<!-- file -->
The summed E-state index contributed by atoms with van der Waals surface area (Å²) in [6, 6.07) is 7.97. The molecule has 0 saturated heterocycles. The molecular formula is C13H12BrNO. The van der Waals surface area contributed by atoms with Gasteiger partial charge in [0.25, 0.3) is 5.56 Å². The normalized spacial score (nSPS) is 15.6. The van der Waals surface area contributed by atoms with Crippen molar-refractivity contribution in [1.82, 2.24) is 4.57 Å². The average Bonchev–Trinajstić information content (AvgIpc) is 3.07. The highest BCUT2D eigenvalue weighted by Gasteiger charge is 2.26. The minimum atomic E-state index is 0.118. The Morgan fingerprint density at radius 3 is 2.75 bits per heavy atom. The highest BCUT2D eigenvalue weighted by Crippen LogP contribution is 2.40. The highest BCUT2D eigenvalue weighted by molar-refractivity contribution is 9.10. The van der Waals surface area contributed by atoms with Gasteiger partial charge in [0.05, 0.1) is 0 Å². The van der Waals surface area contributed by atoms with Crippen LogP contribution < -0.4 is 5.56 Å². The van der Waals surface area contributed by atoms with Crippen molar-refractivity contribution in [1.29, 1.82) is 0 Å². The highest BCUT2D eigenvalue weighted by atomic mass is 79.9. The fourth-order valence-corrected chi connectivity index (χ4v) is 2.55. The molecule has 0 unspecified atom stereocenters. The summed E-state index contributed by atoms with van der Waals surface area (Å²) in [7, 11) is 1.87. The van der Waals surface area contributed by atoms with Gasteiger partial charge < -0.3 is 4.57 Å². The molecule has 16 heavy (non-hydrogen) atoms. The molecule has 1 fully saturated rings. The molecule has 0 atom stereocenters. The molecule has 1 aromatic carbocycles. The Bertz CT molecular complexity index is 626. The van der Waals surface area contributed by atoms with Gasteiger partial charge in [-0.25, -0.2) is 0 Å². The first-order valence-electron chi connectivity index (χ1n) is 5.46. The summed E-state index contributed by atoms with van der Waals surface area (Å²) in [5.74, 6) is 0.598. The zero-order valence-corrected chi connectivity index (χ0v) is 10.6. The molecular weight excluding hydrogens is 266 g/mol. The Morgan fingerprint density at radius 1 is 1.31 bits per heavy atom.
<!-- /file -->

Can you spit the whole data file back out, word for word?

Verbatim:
The summed E-state index contributed by atoms with van der Waals surface area (Å²) in [6, 6.07) is 7.97. The molecule has 0 saturated heterocycles. The molecular formula is C13H12BrNO. The van der Waals surface area contributed by atoms with Gasteiger partial charge in [0.25, 0.3) is 5.56 Å². The normalized spacial score (nSPS) is 15.6. The van der Waals surface area contributed by atoms with Crippen molar-refractivity contribution in [1.82, 2.24) is 4.57 Å². The average Bonchev–Trinajstić information content (AvgIpc) is 3.07. The highest BCUT2D eigenvalue weighted by Gasteiger charge is 2.26. The minimum atomic E-state index is 0.118. The Morgan fingerprint density at radius 3 is 2.75 bits per heavy atom. The highest BCUT2D eigenvalue weighted by Crippen LogP contribution is 2.40. The highest BCUT2D eigenvalue weighted by molar-refractivity contribution is 9.10. The van der Waals surface area contributed by atoms with Gasteiger partial charge in [0.05, 0.1) is 0 Å². The van der Waals surface area contributed by atoms with Crippen LogP contribution < -0.4 is 5.56 Å². The van der Waals surface area contributed by atoms with Crippen molar-refractivity contribution in [1.29, 1.82) is 0 Å². The highest BCUT2D eigenvalue weighted by atomic mass is 79.9. The fourth-order valence-corrected chi connectivity index (χ4v) is 2.55. The molecule has 0 unspecified atom stereocenters. The summed E-state index contributed by atoms with van der Waals surface area (Å²) in [7, 11) is 1.87. The van der Waals surface area contributed by atoms with Gasteiger partial charge < -0.3 is 4.57 Å². The molecule has 16 heavy (non-hydrogen) atoms. The molecule has 1 fully saturated rings. The molecule has 0 atom stereocenters. The molecule has 1 aromatic carbocycles. The Bertz CT molecular complexity index is 626. The van der Waals surface area contributed by atoms with Gasteiger partial charge in [-0.25, -0.2) is 0 Å². The first-order valence-electron chi connectivity index (χ1n) is 5.46. The summed E-state index contributed by atoms with van der Waals surface area (Å²) in [5.74, 6) is 0.598. The zero-order valence-corrected chi connectivity index (χ0v) is 10.6. The molecular weight excluding hydrogens is 266 g/mol. The Morgan fingerprint density at radius 1 is 1.31 bits per heavy atom.